Lakeshore Environmental, Inc. May, 2010
Based on the laboratory analyses (sediment and water),the watershed around Maple Lake has been impacted nutrient and pollutant loads from surrounding rivers and tributaries as well as nutrient and sediment loads from residential development around the lake shoreline. In addition, the lake has been impeded by M. spicatum fragments from recreational boats and thus an aggressive approach to the control of M, spicatum on Maple Lake or a preventative measure for the spread of M. spicatum fragments is highly recommended. The highly developed shoreline around Maple Lake emphasizes the need for riparians to follow sound land use management practices to protect the water quality of the lake. The low quantity of riparian vegetation at some shoreline areas allows for greater opportunities for nutrient and sediment (erosion) inputs from the land to the lake. Although there is still a fair abundance of forested lands in the extended watershed, the majority of the wetlands have been altered and thus nutrient filtering capacities have been dramatically reduced. As a result, it is critical that the riparians and residents around Maple Lake adopt sound watershed management strategies to improve and protect the water quality of the lake. The remaining forest land and wetlands should be preserved to the extent possible.
A few shoreline areas around Maple Lake contain soils that may compromise the water quality of the lake. The Morocco Loamy Sands located at the south shore and on Maple Island are poorly drained, and may experience saturation during periods of increased precipitation. Such increased saturation may cause bacteria (from waterfowl feces) or nutrients (from lawn fertilizers) to directly enter into the lake. The sands are substrates that are well-drained and are not likely to encounter ponding or saturation, yet many sites contain slopes that are prone to erodibility. Since not much can be done to change the properties of the soils surrounding the lake, it is recommended that waterfowl droppings be reduced by goose control methods (especially nest destruction as permitted) and soil erosion control methods. Such techniques will dramatically decrease the amount of bacteria and nutrients entering the lake from the immediate watershed.
The overall quality of the Maple Lake aquatic ecosystem is fair to poor because it possesses moderate to high nutrient concentrations, low water clarity, elevated suspended solids and organic matter, and excessive growth of algae and aquatic plants. The lake remains susceptible to infestation by exotics such as Eurasian Watermilfoil, Curly-leaf Pondweed, and Purple Loosestrife. Below are the overall key findings from this study that ultimately lead to suggestions for the successful management and protection of Maple Lake.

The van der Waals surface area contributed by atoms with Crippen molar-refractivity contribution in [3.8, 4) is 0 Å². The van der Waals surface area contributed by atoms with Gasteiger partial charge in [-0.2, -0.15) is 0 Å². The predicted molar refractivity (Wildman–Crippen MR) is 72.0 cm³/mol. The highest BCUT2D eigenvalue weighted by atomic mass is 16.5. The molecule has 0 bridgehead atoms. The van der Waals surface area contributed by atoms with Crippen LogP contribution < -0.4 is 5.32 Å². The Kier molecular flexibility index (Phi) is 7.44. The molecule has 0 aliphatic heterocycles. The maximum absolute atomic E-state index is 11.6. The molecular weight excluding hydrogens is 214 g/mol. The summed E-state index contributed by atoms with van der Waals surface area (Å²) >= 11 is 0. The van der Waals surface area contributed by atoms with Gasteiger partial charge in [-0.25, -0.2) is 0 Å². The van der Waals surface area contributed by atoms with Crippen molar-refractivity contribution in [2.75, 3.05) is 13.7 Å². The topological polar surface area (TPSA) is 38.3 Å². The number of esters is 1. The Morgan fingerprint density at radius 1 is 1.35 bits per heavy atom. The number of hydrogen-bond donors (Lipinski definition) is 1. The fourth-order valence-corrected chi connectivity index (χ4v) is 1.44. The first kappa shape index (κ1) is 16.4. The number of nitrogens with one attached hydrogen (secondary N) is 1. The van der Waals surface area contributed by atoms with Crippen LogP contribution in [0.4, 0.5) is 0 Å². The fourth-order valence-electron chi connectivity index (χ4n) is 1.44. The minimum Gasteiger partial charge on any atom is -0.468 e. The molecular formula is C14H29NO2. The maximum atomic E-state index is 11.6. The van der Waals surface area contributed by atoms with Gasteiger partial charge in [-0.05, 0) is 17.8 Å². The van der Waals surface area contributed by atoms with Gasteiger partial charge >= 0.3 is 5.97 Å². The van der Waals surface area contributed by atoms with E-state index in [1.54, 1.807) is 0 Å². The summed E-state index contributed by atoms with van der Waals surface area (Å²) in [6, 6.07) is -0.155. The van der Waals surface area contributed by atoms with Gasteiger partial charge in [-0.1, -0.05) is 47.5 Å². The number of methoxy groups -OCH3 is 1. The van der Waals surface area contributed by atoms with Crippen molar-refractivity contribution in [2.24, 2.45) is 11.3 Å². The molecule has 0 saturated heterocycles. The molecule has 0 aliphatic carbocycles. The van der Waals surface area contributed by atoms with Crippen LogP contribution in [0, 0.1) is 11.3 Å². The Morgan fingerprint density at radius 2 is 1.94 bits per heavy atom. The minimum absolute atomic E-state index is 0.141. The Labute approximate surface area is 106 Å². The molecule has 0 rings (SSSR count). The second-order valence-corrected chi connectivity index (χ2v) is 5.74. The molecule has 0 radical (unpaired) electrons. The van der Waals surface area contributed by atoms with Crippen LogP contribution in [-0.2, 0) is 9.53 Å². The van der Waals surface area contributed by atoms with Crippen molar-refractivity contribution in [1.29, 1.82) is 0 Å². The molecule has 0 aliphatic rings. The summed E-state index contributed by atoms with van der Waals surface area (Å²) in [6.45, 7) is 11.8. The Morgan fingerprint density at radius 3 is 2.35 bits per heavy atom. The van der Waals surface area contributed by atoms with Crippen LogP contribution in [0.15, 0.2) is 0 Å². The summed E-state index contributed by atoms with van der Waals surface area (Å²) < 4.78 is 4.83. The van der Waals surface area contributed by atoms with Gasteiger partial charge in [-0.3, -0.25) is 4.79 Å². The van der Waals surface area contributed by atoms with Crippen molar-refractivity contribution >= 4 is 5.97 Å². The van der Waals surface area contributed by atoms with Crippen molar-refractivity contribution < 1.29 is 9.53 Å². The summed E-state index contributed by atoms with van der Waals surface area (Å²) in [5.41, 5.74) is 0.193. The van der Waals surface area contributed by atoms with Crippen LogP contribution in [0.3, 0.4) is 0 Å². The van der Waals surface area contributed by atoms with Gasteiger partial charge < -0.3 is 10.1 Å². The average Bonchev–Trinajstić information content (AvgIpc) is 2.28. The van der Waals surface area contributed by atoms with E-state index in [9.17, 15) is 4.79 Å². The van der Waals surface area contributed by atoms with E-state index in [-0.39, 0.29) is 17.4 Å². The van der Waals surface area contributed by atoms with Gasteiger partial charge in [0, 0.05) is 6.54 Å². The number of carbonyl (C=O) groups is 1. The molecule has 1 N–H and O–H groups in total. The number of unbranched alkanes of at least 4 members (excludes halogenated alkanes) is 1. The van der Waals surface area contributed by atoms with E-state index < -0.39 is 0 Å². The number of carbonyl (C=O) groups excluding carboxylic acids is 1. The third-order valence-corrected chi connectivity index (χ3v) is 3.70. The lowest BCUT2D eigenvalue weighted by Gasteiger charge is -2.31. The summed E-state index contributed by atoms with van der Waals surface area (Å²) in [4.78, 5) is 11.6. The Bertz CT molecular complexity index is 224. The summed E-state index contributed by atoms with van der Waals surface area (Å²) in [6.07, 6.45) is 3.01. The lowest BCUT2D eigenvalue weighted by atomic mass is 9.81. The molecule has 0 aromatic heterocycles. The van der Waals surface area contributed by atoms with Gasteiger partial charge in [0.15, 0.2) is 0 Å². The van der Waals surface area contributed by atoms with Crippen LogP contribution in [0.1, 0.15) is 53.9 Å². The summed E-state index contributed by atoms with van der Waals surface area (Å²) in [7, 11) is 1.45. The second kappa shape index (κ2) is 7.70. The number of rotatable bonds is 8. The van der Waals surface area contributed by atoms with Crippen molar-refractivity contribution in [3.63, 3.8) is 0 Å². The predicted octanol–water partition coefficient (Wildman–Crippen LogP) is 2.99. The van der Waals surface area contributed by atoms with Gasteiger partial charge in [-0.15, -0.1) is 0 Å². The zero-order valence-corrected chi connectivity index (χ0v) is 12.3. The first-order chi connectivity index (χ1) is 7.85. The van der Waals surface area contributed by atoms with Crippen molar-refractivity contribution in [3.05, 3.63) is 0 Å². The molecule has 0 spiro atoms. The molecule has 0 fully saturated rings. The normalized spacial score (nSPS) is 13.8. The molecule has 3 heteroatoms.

Based on all of the water chemistry parameters, Maple Lake may be classified as eutrophic. Eutrophic lakes with abundant residential development and nutrient inputs are vulnerable to excessive nuisance aquatic plant growth if the nutrient loads are not decreased over time. The sediment nutrient concentrations (bottom phosphorus) around the lake are high, and are the dominant source of food for photosynthetic plants and algae. Concentrations of both phosphorus and nitrogen are likely to increase as nutrient inputs to the lake from the surrounding watershed continue.
Native submersed aquatic plants (i.e. Pondweeds and Chard) within Maple Lake are plentiful in shallow littoral zone areas (i.e. between 5-10 feet); however, these communities are currently stressed by the invasion of Eurasian Watermilfoil and Curly-leaf Pondweed which threatens to displace them. Furthermore, the presence of M. spicatwn at depths of between 5-10 feet indicates the ability of this plant to colonize a vast majority of the Maple Lake littoral zone. Floating-leaved aquatic plants are rare in the Maple Lake due to the high sediment loads and inability to successfully grow under those environmental conditions. Emergent aquatic plants are plentiful around some undeveloped and riparian shoreline areas of Maple Lake and are critical habitats for insects and other lake biota. Additionally, they function as erosion guards by stabilizing beach sands that may wash into the lake.